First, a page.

Many hot countries suffer from the absence of water, and the amount of dew in the atmosphere can be considerable. Condensation of moisture to dew has been present for a long time, but due to its low efficiency and the fact that it depends on the unpredictability of the weather, it has not been further developed until recently. Dew ponds were built in ancient Britain to catch the morning dew and similar ideas abound in the Middle East. On a commercial scale, seawater is used to condense air moisture for use in greenhouses, as depicted by the projects performed by the Seawater Greenhouse Co Ltd.
In the midst of the global warming phenomenon, the system will be designed to use non carbon emitting energy sources such as wind, solar or night sky, or combinations of renewable energy sources. OPUR is the leading organisation dealing in research of such systems, and their systems’ prices range from € 150 to € 11,000, which depends both on the size and method of cooling.
The aim of the project was to design a small scale water condensing system for the outdoors that will condense moisture from the atmospheric moist air and obtain water for domestic purposes for regions of the South East of England.
Team members researched previous methods used by others to condense moisture from air, and the available cooling methods that could be used to make the condensing unit reach temperatures below the dew point, which would result in moisture being produced. The use of the decision matrix along with critical discussions of the concept models resulted in a rigorous approach to selecting the final design. The selected design uses the principle of a radiative collector to condense moisture at night. This design was optimised via computer simulations. The final product resulted in a system that provides an alternative source of water for people to use during the hosepipe ban season in the South East region of England.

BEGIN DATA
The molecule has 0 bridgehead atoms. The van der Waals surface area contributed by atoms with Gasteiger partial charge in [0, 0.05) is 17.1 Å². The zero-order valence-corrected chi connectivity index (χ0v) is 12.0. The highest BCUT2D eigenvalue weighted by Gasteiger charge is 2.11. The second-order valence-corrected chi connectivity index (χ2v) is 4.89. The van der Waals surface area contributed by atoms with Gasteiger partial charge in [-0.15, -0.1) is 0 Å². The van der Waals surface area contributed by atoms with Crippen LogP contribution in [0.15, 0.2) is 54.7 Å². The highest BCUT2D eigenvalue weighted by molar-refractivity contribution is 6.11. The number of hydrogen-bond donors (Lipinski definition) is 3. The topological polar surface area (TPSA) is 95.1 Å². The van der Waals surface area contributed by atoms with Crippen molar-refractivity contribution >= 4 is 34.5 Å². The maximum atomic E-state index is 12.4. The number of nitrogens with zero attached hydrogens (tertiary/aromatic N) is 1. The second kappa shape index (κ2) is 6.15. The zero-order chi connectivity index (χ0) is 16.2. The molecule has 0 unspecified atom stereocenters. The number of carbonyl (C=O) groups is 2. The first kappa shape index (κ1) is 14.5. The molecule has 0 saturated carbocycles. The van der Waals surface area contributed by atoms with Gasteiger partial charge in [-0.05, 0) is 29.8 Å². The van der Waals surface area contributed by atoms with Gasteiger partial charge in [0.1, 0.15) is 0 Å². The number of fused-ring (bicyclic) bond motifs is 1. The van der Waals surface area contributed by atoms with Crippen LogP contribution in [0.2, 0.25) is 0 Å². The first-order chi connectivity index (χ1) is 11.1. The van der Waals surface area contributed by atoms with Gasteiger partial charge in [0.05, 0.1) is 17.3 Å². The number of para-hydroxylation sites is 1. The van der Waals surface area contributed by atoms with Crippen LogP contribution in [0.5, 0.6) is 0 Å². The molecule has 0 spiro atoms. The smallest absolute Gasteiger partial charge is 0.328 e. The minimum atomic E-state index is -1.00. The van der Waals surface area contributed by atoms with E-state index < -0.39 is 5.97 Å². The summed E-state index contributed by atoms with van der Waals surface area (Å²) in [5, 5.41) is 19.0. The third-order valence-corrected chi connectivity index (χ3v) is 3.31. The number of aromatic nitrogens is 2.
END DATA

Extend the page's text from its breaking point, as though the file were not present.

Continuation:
The importance of this investigation has been highlighted by the new water surcharge that will vary the unit cost of water between winter and summer. As per by the new regulations, water will now costs 99.9p per litre in the summer, while in winter the rate will drop to 92.2p, emphasising the benefits of purchasing the radiative moisture condenser. At this rate of 99.9 p per litre, and the product producing 3.628 l/night, it amounts to a saving of about 544.2 L corresponding to about £500 over the driest month of the summer (from May to September).